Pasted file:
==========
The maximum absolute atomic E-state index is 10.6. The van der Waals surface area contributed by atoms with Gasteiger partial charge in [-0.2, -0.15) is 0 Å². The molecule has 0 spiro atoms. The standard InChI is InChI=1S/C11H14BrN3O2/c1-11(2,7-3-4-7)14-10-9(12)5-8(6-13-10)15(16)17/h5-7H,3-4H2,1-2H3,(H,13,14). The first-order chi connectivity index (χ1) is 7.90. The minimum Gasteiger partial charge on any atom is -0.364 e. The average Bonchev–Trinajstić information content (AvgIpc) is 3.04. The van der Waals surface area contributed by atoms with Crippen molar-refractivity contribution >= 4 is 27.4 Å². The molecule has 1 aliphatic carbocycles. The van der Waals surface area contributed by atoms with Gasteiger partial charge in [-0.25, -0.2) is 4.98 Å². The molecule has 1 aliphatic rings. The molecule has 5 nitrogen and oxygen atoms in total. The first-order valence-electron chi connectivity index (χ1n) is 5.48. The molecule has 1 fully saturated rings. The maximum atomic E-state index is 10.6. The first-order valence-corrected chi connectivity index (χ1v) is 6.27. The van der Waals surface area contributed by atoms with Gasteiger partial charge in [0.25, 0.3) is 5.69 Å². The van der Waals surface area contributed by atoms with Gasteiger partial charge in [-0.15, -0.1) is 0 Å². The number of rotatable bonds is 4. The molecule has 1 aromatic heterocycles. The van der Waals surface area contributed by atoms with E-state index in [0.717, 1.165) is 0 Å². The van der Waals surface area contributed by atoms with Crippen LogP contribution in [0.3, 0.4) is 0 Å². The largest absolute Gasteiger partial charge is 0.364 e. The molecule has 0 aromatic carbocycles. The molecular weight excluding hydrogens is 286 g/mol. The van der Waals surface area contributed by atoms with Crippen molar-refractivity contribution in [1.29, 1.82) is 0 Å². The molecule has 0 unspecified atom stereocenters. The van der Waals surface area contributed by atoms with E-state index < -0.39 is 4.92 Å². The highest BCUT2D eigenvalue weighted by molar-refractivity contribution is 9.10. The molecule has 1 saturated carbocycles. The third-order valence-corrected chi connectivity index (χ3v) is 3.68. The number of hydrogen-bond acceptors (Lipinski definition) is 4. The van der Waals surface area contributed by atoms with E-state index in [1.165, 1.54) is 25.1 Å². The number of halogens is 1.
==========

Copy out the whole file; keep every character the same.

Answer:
The maximum absolute atomic E-state index is 10.6. The van der Waals surface area contributed by atoms with Gasteiger partial charge in [-0.2, -0.15) is 0 Å². The molecule has 0 spiro atoms. The standard InChI is InChI=1S/C11H14BrN3O2/c1-11(2,7-3-4-7)14-10-9(12)5-8(6-13-10)15(16)17/h5-7H,3-4H2,1-2H3,(H,13,14). The first-order chi connectivity index (χ1) is 7.90. The minimum Gasteiger partial charge on any atom is -0.364 e. The average Bonchev–Trinajstić information content (AvgIpc) is 3.04. The van der Waals surface area contributed by atoms with Crippen molar-refractivity contribution >= 4 is 27.4 Å². The molecule has 1 aliphatic carbocycles. The van der Waals surface area contributed by atoms with Gasteiger partial charge in [-0.25, -0.2) is 4.98 Å². The molecule has 1 aliphatic rings. The molecule has 5 nitrogen and oxygen atoms in total. The first-order valence-electron chi connectivity index (χ1n) is 5.48. The molecule has 1 fully saturated rings. The maximum atomic E-state index is 10.6. The first-order valence-corrected chi connectivity index (χ1v) is 6.27. The van der Waals surface area contributed by atoms with Gasteiger partial charge in [0.25, 0.3) is 5.69 Å². The van der Waals surface area contributed by atoms with Gasteiger partial charge in [-0.15, -0.1) is 0 Å². The number of rotatable bonds is 4. The molecule has 1 aromatic heterocycles. The van der Waals surface area contributed by atoms with E-state index in [0.717, 1.165) is 0 Å². The van der Waals surface area contributed by atoms with Crippen LogP contribution in [0.3, 0.4) is 0 Å². The largest absolute Gasteiger partial charge is 0.364 e. The molecule has 0 aromatic carbocycles. The molecular weight excluding hydrogens is 286 g/mol. The van der Waals surface area contributed by atoms with Crippen molar-refractivity contribution in [1.29, 1.82) is 0 Å². The molecule has 0 unspecified atom stereocenters. The van der Waals surface area contributed by atoms with E-state index < -0.39 is 4.92 Å². The highest BCUT2D eigenvalue weighted by molar-refractivity contribution is 9.10. The molecule has 1 saturated carbocycles. The third-order valence-corrected chi connectivity index (χ3v) is 3.68. The number of hydrogen-bond acceptors (Lipinski definition) is 4. The van der Waals surface area contributed by atoms with E-state index in [1.165, 1.54) is 25.1 Å². The number of halogens is 1.